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Chief nurses to face 'fit and proper' person test


Senior nurses who sit on the boards of NHS hospitals will have to undergo a “fit and proper” person test from April 2014 next year, it has emerged.

Ministers also plan to make it easier to prosecute NHS organisations and their directors for care failings, with unlimited fines as punishment.

The test, which will be taken by all NHS executive and non-executive directors, is a key part of the government’s response to the Francis report into failings at Mid Staffordshire Foundation Trust.

Care home managers will also face the test, as it applies to any organisation regulated by the Care Quality Commission, including private providers and social care organisations.

However, it will not be applied to senior nurses at NHS England or those appointed to the governing bodies of clinical commissioning groups, as these are not regulated by the CQC.

A Department of Health consultation document on the plans suggests failing the test may not automatically bring a career in the NHS to an end.

It states: “An individual would not be deemed to be universally unfit and while unfit in one role may be fit in another.”

The test will seek to identify any concerns about an individual’s background and examine their honesty, integrity, competence and capability as well as their previous history as a director.

Where there are cases of poor care linked to governance problems, the CQC will also be given the power to judge whether directors still meet the test and could insist on their removal.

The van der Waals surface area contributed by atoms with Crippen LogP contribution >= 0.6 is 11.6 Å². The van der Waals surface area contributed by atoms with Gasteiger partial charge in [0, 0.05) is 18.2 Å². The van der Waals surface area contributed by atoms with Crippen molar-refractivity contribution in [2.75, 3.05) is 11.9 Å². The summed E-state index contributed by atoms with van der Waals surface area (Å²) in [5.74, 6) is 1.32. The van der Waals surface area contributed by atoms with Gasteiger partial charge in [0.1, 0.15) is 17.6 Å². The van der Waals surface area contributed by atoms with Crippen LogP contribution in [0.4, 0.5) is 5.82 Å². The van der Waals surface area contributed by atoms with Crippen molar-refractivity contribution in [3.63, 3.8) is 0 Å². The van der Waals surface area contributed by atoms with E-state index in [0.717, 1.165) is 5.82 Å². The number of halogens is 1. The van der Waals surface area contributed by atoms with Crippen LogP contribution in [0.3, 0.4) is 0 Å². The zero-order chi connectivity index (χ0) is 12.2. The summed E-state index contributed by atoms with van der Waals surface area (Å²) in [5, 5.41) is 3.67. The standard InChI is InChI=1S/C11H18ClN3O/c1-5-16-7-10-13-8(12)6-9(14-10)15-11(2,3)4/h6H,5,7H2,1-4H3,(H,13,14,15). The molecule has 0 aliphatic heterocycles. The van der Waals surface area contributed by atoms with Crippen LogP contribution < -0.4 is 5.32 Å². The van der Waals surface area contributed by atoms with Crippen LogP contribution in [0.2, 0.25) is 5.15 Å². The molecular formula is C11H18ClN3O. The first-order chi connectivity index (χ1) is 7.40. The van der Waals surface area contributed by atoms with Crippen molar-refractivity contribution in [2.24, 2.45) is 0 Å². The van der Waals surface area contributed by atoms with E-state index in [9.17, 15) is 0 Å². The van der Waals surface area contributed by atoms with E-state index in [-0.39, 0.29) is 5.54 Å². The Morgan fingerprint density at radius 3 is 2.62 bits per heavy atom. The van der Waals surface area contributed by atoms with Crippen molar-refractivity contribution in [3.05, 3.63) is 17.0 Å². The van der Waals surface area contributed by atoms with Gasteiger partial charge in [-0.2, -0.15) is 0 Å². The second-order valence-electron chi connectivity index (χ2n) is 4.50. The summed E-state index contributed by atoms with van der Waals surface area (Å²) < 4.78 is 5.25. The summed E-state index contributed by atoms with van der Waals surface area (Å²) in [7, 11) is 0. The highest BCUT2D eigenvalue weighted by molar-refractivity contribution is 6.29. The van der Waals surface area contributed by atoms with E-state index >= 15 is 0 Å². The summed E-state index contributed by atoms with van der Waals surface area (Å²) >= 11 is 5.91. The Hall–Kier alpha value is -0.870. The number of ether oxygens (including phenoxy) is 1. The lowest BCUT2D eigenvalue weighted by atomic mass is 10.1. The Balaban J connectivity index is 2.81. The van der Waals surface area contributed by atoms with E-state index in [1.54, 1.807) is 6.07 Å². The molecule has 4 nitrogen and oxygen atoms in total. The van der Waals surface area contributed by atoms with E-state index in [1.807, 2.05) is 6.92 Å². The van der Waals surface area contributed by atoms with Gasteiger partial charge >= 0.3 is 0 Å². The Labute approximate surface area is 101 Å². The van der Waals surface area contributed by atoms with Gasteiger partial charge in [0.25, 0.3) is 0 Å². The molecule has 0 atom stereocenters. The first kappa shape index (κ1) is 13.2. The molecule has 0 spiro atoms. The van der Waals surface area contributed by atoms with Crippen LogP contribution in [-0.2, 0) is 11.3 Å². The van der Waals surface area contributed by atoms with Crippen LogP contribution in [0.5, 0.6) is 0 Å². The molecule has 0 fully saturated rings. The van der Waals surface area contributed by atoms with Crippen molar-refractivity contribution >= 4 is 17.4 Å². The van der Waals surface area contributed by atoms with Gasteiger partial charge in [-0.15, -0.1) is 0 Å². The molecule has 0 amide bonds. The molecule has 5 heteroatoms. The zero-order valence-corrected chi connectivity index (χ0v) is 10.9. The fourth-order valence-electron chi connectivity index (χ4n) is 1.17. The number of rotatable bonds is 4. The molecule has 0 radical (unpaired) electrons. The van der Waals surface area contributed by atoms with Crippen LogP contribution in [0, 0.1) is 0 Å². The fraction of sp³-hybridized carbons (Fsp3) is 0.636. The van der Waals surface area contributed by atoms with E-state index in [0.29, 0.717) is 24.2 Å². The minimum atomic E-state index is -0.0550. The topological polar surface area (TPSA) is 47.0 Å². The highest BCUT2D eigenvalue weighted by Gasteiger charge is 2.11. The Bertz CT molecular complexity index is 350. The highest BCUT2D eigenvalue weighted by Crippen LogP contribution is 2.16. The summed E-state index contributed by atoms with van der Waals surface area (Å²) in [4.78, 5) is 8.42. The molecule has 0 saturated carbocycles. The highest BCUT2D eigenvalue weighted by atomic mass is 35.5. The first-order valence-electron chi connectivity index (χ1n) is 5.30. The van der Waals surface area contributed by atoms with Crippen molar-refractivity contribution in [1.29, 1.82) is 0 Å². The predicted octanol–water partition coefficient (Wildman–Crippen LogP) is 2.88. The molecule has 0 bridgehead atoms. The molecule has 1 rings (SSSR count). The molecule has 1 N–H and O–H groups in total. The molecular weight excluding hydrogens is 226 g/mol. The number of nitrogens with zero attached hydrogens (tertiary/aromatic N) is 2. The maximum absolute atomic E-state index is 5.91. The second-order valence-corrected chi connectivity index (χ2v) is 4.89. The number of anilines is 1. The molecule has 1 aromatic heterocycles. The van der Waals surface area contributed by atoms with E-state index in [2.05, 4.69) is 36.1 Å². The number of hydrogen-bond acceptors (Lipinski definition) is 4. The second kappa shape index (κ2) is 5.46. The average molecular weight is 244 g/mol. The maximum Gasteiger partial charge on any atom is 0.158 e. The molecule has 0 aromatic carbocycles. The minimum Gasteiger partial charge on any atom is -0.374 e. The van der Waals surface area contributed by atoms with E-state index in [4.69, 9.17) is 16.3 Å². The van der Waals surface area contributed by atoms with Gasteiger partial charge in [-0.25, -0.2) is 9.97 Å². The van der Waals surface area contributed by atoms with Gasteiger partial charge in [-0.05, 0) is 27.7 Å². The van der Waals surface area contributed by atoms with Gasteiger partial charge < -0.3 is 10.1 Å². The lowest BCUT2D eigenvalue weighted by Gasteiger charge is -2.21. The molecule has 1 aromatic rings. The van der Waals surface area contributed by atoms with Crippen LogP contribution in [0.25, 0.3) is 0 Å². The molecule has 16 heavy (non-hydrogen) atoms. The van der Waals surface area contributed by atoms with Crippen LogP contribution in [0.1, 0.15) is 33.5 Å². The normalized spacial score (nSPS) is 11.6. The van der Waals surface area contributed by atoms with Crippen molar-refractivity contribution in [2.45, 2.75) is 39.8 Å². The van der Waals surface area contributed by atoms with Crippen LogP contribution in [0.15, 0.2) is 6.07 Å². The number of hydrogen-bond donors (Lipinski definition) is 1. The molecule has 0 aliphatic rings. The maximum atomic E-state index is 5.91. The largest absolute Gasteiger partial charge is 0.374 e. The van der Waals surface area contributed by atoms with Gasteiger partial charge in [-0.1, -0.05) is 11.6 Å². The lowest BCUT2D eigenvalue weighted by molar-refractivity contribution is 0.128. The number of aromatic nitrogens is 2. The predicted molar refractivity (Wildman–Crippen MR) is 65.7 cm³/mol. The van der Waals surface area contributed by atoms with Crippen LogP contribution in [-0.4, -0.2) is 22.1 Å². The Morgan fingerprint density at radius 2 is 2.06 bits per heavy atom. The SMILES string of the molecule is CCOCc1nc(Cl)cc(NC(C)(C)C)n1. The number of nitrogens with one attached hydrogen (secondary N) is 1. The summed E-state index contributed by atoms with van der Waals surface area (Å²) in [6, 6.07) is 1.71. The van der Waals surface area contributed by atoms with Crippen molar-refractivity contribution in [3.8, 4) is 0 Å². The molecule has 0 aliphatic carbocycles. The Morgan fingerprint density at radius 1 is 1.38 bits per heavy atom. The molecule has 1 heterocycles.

The consultation document also reveals plans for the government to introduce primary legislation to bring in a “blacklist” or barring scheme for “all senior NHS managers”.

Health minister Norman Lamb said it was important that the CQC had the power to bring prosecutions against failing organisations.

He said: “Scandals like Winterbourne View and Mid Staffs have damaged confidence in our health and care system.

“Part of our commitment to rebuilding that trust comes from making sure that people at all levels are held to account for failings when they occur,” Mr Lamb added.


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Readers' comments (5)

  • Football has had a "fit and proper person" test for years and yet clubs are currently owned and run by people charged with financial crimes, fraud and worse and there are others who have led clubs into administration because of their mismanagement then walked away into the next post at the next club.

    This test has to be set up in such a way that it is fit for purpose and won't fall foul of established Law such as the Human Rights Act.

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  • sounds like another costly initiative of dubious validity.

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  • Ministers are bringing in a fit and proper person test? Don't they get the irony?

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  • michael stone

    mags | 5-Jul-2013 2:43 pm

    Ministers are fascinating as a case study: they pretty much all agree that any minister or shadow minister from the 'other party' isn't a fit and proper person to run the country, don't they ?

    Perhaps Theresa May could be asked if ministers 'get irony' - I'm sure she would give you a very clear and boringly over-repeated answer, once she had checked the party-line on the question !

    Probably a more interesting conversation, if you asked Ken Clarke.

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  • Is it only nurses, what about doctors AHPs, accountants and others who sit on the boards. They should all be subject to a fit and proper test

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